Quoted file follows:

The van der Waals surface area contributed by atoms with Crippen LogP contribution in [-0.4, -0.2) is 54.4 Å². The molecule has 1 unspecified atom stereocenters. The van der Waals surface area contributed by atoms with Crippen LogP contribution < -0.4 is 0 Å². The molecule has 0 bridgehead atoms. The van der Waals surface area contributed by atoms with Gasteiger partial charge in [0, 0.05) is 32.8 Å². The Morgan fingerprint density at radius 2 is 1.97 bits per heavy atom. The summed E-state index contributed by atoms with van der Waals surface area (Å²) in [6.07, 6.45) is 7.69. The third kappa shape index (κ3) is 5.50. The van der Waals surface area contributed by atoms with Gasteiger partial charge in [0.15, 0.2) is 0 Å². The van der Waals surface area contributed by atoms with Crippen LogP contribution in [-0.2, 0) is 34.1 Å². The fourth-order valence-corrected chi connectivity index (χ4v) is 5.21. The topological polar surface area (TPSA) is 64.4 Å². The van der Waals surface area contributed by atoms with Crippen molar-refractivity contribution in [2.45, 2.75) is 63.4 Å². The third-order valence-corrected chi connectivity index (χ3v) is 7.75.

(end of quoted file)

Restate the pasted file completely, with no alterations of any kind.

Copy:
The van der Waals surface area contributed by atoms with Crippen LogP contribution in [-0.4, -0.2) is 54.4 Å². The molecule has 1 unspecified atom stereocenters. The van der Waals surface area contributed by atoms with Crippen LogP contribution < -0.4 is 0 Å². The molecule has 0 bridgehead atoms. The van der Waals surface area contributed by atoms with Gasteiger partial charge in [0, 0.05) is 32.8 Å². The Morgan fingerprint density at radius 2 is 1.97 bits per heavy atom. The summed E-state index contributed by atoms with van der Waals surface area (Å²) in [6.07, 6.45) is 7.69. The third kappa shape index (κ3) is 5.50. The van der Waals surface area contributed by atoms with Gasteiger partial charge in [0.15, 0.2) is 0 Å². The van der Waals surface area contributed by atoms with Crippen LogP contribution in [-0.2, 0) is 34.1 Å². The fourth-order valence-corrected chi connectivity index (χ4v) is 5.21. The topological polar surface area (TPSA) is 64.4 Å². The van der Waals surface area contributed by atoms with Crippen molar-refractivity contribution in [2.45, 2.75) is 63.4 Å². The third-order valence-corrected chi connectivity index (χ3v) is 7.75.